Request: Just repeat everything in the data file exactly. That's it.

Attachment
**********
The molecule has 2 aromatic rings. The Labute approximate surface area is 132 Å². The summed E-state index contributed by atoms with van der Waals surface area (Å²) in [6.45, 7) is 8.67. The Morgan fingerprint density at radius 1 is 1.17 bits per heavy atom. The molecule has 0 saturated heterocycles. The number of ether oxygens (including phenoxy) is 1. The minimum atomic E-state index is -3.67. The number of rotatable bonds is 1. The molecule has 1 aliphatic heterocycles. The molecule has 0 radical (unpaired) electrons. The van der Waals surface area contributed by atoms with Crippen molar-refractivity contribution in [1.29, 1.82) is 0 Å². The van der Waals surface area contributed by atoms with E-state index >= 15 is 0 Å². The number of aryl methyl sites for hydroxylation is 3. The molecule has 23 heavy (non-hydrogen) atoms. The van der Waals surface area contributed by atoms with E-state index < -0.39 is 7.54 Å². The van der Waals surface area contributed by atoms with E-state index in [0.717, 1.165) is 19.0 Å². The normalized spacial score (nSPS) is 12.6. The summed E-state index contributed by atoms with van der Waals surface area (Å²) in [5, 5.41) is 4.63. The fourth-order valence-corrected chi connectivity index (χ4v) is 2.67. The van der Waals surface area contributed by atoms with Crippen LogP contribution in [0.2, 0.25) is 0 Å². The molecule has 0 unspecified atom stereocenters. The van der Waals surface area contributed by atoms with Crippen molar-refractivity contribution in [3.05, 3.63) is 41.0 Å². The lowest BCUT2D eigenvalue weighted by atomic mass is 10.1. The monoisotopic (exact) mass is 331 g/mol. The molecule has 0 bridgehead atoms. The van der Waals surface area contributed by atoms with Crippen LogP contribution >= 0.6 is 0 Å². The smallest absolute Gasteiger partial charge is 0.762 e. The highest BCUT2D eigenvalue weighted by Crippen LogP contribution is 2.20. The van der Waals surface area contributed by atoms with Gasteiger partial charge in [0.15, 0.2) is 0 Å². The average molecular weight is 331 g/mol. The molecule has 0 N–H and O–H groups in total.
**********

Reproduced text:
The molecule has 2 aromatic rings. The Labute approximate surface area is 132 Å². The summed E-state index contributed by atoms with van der Waals surface area (Å²) in [6.45, 7) is 8.67. The Morgan fingerprint density at radius 1 is 1.17 bits per heavy atom. The molecule has 0 saturated heterocycles. The number of ether oxygens (including phenoxy) is 1. The minimum atomic E-state index is -3.67. The number of rotatable bonds is 1. The molecule has 1 aliphatic heterocycles. The molecule has 0 radical (unpaired) electrons. The van der Waals surface area contributed by atoms with Crippen molar-refractivity contribution in [1.29, 1.82) is 0 Å². The van der Waals surface area contributed by atoms with E-state index >= 15 is 0 Å². The number of aryl methyl sites for hydroxylation is 3. The molecule has 23 heavy (non-hydrogen) atoms. The van der Waals surface area contributed by atoms with E-state index < -0.39 is 7.54 Å². The van der Waals surface area contributed by atoms with E-state index in [0.717, 1.165) is 19.0 Å². The normalized spacial score (nSPS) is 12.6. The summed E-state index contributed by atoms with van der Waals surface area (Å²) in [5, 5.41) is 4.63. The fourth-order valence-corrected chi connectivity index (χ4v) is 2.67. The van der Waals surface area contributed by atoms with Crippen LogP contribution in [0.2, 0.25) is 0 Å². The molecule has 0 unspecified atom stereocenters. The van der Waals surface area contributed by atoms with Crippen molar-refractivity contribution in [3.05, 3.63) is 41.0 Å². The lowest BCUT2D eigenvalue weighted by atomic mass is 10.1. The monoisotopic (exact) mass is 331 g/mol. The molecule has 0 bridgehead atoms. The van der Waals surface area contributed by atoms with Crippen LogP contribution >= 0.6 is 0 Å². The smallest absolute Gasteiger partial charge is 0.762 e. The highest BCUT2D eigenvalue weighted by Crippen LogP contribution is 2.20. The van der Waals surface area contributed by atoms with Gasteiger partial charge in [0.15, 0.2) is 0 Å². The average molecular weight is 331 g/mol. The molecule has 0 N–H and O–H groups in total.